Film Review: The Babadook (Jennifer Kent, 2014) ★★★★

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Essie Davies stars in the haunting Australian horror, The Babadook
Seven years after the tragic death of her husband, Amelia (Essie Davis) is struggling to cope with life as a single mother to a child with severe behavioural problems. Son, Samuel (Noah Wiseman), is aggressive and suspended in his thoughts of story-time, magic tricks and monsters. When a mysterious and disturbing children's book appears on the shelf, Amelia battles with her son's fear of a monster, "The Babadook", lurking in the house but soon discovers a sinister presence hovering over her. 

Australian director and writer, Jennifer Kent, makes her first cinematic directorial debut with this chilling narrative with a refreshing take on the monstrous. The evolution of the monster in cinema is evidence through the decades. In the early 1920s, 30s and 40s and 50s, the monster was a phyically disfigured and visible monster which were a social and contextual study of the time. Frankstein, Wolfman and that creature from the Black Lagoon were all physical embodiments of the turmoil of the two World Wars, social anxieties of advancements in science and the breakdown of religion within modern society. Cut to the 1960s and 70s and, this time, the monster is morphing in to the supernatural and taking a more human-shaped form- that of Zombies, crazed motel owners and Satan himself. Advancing again in the 1990s and through the early 00's, the monster is a serial killer, more human still but always masked and this time in our own homes (removing the fantasy element from the genre). And then of course, here are now - in films such as Hostel (Eli Roth, 2005) and Saw VI (2010), we ourselves are the monstrous, unmasked and evil for the crimes we commit against humanity.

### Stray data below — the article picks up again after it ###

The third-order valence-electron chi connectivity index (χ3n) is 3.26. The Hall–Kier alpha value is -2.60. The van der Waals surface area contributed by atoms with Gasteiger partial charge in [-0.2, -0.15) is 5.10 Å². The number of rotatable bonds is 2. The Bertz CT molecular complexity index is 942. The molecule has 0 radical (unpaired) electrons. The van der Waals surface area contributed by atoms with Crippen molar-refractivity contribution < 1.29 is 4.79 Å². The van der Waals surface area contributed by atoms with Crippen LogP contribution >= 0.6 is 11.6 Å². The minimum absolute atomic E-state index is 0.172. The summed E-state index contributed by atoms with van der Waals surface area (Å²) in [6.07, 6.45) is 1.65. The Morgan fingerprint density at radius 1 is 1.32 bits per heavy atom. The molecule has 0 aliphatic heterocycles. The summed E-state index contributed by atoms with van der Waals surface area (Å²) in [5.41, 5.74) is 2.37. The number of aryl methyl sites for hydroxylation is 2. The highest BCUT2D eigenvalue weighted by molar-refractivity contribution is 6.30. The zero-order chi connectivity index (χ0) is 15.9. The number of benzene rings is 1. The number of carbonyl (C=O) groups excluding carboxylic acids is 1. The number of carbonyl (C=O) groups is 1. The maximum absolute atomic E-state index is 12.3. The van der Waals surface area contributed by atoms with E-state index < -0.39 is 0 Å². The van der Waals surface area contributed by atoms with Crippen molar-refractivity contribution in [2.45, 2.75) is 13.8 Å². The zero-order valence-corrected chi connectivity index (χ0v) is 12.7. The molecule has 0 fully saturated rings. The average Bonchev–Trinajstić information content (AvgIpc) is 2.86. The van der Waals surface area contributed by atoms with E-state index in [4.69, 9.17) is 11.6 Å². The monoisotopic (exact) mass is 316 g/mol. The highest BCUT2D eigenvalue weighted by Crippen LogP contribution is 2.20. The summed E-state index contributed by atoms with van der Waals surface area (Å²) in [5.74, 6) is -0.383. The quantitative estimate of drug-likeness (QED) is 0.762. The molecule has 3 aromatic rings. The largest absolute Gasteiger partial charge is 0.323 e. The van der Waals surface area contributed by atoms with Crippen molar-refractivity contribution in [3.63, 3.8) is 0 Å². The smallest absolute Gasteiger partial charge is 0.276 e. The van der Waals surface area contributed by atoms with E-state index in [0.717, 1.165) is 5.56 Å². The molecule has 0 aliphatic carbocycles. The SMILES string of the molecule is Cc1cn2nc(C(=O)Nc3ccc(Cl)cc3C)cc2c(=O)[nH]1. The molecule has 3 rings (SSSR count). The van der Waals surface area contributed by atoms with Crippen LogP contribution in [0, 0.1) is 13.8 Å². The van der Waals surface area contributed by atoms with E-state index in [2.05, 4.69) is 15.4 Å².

The Babadook presents a contemporary approach to this theory of the monster. In this case, the monster is both physical and mental through Amelia's visions and state of mind. Typical of all monster movies, we demand to see a revealing of a monster and we are granted this, gradually, but with the underlying themes of mental illness presented as a physical metaphor. Considered a taboo subject, arguably the horror genre is the ideal medium in which mental illness can be fully explored through the eyes of it's sufferer. Unable to move on following the violent death of her husband, whom died in a car accident while she was on the way to the hospital, Amelia's mind is plagued. The opening credits place the audience within a dream sequence, showing the tragic events which triggered Amelia's depression. Along with the stress of raising a troubled 7-year old boy - hell bent on demanding her every minute, building make shift death traps and is suspended from school. With the appearance of Mister Babadook, all her fears and anxieties are haunting her house in visible form that is utterly chilling for it's viewers.